I Like Fun emphasizes robust lyrical prowess

Courtesy of Idlewild Recordings Since its Jan. 19 release, I Like Fun charted at its peak position of 108 on the U.S. Billboard 200.
Courtesy of Idlewild Recordings
Since its Jan. 19 release, I Like Fun charted at its peak position of 108 on the U.S. Billboard 200.

By Josiah Martin | Staff Writer


When a band has remained active for 35 years, it is almost unavoidable that their latter efforts would seem phoned in. Bands traditionally lose their edge over time. I Like Fun thankfully proves that this is not the case for They Might Be Giants.

I Like Fun is the 20th studio album by They Might Be Giants, a band that has grown from a borderline-experimental duo consisting of lead members John Flansburgh and John Linnell to a versatile and intimidatingly prolific five-piece rock group. The past decade alone has seen the release of eight studio albums, each of which seem to top the previous in terms of quality.

Despite this output and growth as a band, the group has remained true to what made them great, always delivering eclectic collections of songs that pair impressive but catchy melodies with fiercely quotable and often bleak lyrics. The lyricism of I Like Fun is, in fact, its strongest suit. The album is solid overall.

However, the band’s trademark eclecticism led to some questionable choices, and the album is plagued by unnecessary genre-hopping and whiplash-inducing mood shifts, especially in the second half.

The opening of the album is promising enough, with the first track “Let’s Get This Over With” delivering massive, danceable drums with Linnell’s classic stream-of-consciousness style lyrics. Musically, this is one of the most pleasant songs on the album. This fact paired with the comparatively sour title is classic They Might Be Giants.

Second track “I Left My Body” is uninteresting compared to the opener, but stands well enough on its own as a quality song. This is likely why it was released as a single ahead of the album. “All Time What,” the first song on the album led by Flansburgh, does a far better job of holding the listener’s attention, especially with beautiful vocal harmonies on the chorus. This song is a strong contender for the one most likely to be stuck in your head, and possibly the best on the album.

The gentler “By the Time You Get This” maintains the quality standard set by “All Time What,” with the garage rock track “Insult to the Fact Checkers” being comparatively forgettable. “Mrs. Bluebird,” which begins with an absolutely captivating piano intro by Linnell, is a dark and beautiful almost-tango composition. While a wonderful song, this song’s arrival is the first prominent example of the abrupt genre switches you’ll experience within the album.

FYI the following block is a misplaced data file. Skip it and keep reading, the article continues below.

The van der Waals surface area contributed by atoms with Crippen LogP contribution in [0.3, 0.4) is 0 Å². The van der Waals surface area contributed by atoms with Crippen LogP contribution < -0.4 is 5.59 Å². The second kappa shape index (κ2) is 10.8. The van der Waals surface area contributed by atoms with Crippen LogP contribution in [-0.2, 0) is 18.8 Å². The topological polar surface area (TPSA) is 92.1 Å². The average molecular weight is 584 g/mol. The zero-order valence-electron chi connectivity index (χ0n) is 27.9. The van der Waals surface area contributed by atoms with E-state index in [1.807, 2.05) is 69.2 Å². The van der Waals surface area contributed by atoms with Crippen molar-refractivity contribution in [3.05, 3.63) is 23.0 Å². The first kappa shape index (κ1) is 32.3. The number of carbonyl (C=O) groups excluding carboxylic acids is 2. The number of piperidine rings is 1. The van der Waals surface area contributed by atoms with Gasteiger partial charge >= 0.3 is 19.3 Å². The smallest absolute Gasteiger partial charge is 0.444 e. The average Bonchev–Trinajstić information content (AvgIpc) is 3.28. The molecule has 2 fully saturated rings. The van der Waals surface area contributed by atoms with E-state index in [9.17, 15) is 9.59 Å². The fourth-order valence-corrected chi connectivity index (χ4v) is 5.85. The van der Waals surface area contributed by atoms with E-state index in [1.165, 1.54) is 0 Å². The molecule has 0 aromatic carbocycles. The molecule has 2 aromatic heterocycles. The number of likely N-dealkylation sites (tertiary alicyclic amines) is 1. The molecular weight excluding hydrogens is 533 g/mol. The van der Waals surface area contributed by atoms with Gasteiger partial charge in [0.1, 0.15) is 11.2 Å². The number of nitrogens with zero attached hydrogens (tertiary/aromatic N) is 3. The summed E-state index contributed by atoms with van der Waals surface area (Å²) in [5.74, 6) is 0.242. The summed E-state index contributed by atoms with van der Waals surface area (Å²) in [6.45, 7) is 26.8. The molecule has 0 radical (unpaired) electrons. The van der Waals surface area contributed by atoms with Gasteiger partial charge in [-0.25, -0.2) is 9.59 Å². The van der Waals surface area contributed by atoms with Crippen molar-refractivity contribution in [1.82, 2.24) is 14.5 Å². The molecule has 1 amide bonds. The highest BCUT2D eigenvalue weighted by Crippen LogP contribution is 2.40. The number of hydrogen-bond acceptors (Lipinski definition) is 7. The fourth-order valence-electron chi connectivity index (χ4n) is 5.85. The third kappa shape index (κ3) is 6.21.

The album’s title track takes a while to build to a gorgeous, ’30s jazz-inspired chorus which criminally does not make up much of the song’s composition, but nonetheless makes it a listenable and enjoyable track. The aggressive change to “Push Back the Hands’” techno bass and dance club drums is unwelcome and difficult to listen to. It is one of the album’s weaker songs.

Now fully entrenched in the second half of the album, the listener has the pleasure of hearing Flansburgh’s gentle, ’60s guitar pop-inspired “This Microphone” before being stuck with four much more boring songs, which somehow feel homogeneous despite trying too many new things: “The Bright Side” opens with guitars reminiscent of ’90s alt-rock group Dinosaur Jr., “When The Lights Come On” features an energetic snare-filled drum track, while “Lake Monster” and “McCafferty’s Bib” rely on distractingly electronic sounds that don’t add to their quality or fit much else on the album.

Luckily, this trend is reversed at last minute by penultimate track “The Greatest,” a soft track featuring little else than vintage horn sounds and slow, gentle whole notes on bass. Flansburgh’s high, almost whispered vocals suit the song perfectly. With one final monumental jump into a different style of music, “Last Wave” is in similar vein to the harder rockers of the first half of the album and serves as a really strong closer.

I Like Fun is far from perfect. Proficiently demonstrating wildly different types of music was always a strength for They Might Be Giants, but this album feels inconsistent, some tracks seeming unique for uniqueness’ sake. The concepts behind these songs don’t feel fully fleshed out and therefore don’t stand well outside of the context of the album either.

For the most part, though, They Might Be Giants gets it right. I would almost recommend reading the lyrics to this album on their own someday. They read like poetry written by someone just waking up from a dream. Flow-related problems aside, most of the songs stand on their own musically and keep the listener engaged as they shift around in mood and dynamics.

Over three decades and 20 albums into their career, They Might Be Giants aren’t done yet. As the title track so eloquently puts it, “My excellence at parkour might be unexpected at the age of 58.”